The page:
Netherlands-based Open Doors, which has close contacts with Christians reportedly persecuted for their faith, told BosNewsLife that active believers are especially under pressure in Kabylia, a cultural region in the north of Algeria, where Christians have apparently been arrested and dismissed from their workplace.

In one of the latest incidents, the director of a Christian school in Kabylia region was allegedly fired by Algeria’s Ministry of Education for his alleged involvement in evangelism. Open Doors researchers quoted the national radio broadcaster as saying that the director "used the school to propagate Christianity, in violation of the study plan of the school."

Earlier in Kabylia, in the town of Tizi Ouzo, five Christians were sentenced for preaching Christianity last year, with some of them receiving one year imprisonment, BosNewsLife reported earlier, citing Algerian media in September.

Last year Algeria’s parliament adopted a law that provides tough prison sentence for those "trying to call on a Muslim to embrace another religion." Commentators said at the time that the law in the North African nation was in response to Christian evangelists and missionary workers who have preached in several parts of the country.

The law would be especially applied to "anyone urging or forcing or tempting, to convert a Muslim to another religion." Christian publishers have been targeted as the same penalties apply to every "person, manufacturer, store or circulate publications or audio-visual [media]" or other communication tools "aiming at destabilizing attachment to Islam."

The law also bans practicing any religion "except Islam" outside "buildings allocated for that" by prior licensing. The Ministry of Religious Affairs has suggested that the aim of the law is to "ban religious activity" and what it called "secret religious campaigns." However Open Doors said the legislation violates Algeria’s own constitution, which includes guarantees related to "freedom of conscious and  opinion as well as freedom of assembly."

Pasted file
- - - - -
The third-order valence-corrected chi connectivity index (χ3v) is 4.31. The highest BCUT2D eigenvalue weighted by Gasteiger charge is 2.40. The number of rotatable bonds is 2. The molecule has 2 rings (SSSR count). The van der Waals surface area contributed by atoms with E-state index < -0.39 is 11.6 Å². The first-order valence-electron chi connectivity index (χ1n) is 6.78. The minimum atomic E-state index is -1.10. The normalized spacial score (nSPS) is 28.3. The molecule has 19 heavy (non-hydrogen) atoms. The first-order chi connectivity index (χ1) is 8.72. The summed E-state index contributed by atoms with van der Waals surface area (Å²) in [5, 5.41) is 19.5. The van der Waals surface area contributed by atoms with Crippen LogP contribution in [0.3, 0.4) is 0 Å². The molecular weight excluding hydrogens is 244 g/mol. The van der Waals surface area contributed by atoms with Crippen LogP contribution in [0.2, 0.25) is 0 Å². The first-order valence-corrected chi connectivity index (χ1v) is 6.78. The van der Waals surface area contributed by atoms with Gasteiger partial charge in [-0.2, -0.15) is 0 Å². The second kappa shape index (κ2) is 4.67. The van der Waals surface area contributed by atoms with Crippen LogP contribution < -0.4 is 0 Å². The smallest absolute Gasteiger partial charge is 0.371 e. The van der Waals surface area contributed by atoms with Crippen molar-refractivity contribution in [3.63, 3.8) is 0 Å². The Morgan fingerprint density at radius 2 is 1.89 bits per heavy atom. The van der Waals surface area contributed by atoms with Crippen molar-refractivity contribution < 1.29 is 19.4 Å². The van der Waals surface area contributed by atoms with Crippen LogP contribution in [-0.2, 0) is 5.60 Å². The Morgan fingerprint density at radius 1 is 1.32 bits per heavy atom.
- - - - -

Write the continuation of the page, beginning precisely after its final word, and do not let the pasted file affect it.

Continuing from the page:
Although Algeria under President Abdelaziz Bouteflika has won some praise from the West for backing the US-led "war on terror," and restoring security, the reported crackdown on Christians have added to concerns among rights campaigners about alleged abuses by security forces.

He had promised, on first taking office in 1999, to restore national harmony and to end years of bloodshed, releasing thousands of Muslim militants.

More than a million Algerians were killed in the fight for independence from France in 1962, and analysts say the country only recently emerged from a bloody internal conflict that followed scrapped elections in 1992. (With BosNewsLife Research and reports from Algeria).


Please enter your comment!
Please enter your name here